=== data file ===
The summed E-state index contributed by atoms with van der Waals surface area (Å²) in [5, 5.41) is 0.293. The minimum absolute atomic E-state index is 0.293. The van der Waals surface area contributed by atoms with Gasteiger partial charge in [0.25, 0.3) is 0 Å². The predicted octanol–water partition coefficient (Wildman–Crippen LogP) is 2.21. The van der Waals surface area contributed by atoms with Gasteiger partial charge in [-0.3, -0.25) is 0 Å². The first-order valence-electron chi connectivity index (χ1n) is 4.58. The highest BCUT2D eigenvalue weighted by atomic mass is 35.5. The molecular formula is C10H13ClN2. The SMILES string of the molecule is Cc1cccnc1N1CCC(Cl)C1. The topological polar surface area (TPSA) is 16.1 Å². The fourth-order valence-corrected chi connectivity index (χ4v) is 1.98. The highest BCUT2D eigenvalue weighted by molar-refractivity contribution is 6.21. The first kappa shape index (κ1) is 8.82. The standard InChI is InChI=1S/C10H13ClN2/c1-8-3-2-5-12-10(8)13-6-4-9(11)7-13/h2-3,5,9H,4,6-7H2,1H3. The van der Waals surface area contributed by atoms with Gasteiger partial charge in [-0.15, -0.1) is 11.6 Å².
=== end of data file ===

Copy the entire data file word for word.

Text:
The summed E-state index contributed by atoms with van der Waals surface area (Å²) in [5, 5.41) is 0.293. The minimum absolute atomic E-state index is 0.293. The van der Waals surface area contributed by atoms with Gasteiger partial charge in [0.25, 0.3) is 0 Å². The predicted octanol–water partition coefficient (Wildman–Crippen LogP) is 2.21. The van der Waals surface area contributed by atoms with Gasteiger partial charge in [-0.3, -0.25) is 0 Å². The first-order valence-electron chi connectivity index (χ1n) is 4.58. The highest BCUT2D eigenvalue weighted by atomic mass is 35.5. The molecular formula is C10H13ClN2. The SMILES string of the molecule is Cc1cccnc1N1CCC(Cl)C1. The topological polar surface area (TPSA) is 16.1 Å². The fourth-order valence-corrected chi connectivity index (χ4v) is 1.98. The highest BCUT2D eigenvalue weighted by molar-refractivity contribution is 6.21. The first kappa shape index (κ1) is 8.82. The standard InChI is InChI=1S/C10H13ClN2/c1-8-3-2-5-12-10(8)13-6-4-9(11)7-13/h2-3,5,9H,4,6-7H2,1H3. The van der Waals surface area contributed by atoms with Gasteiger partial charge in [-0.15, -0.1) is 11.6 Å².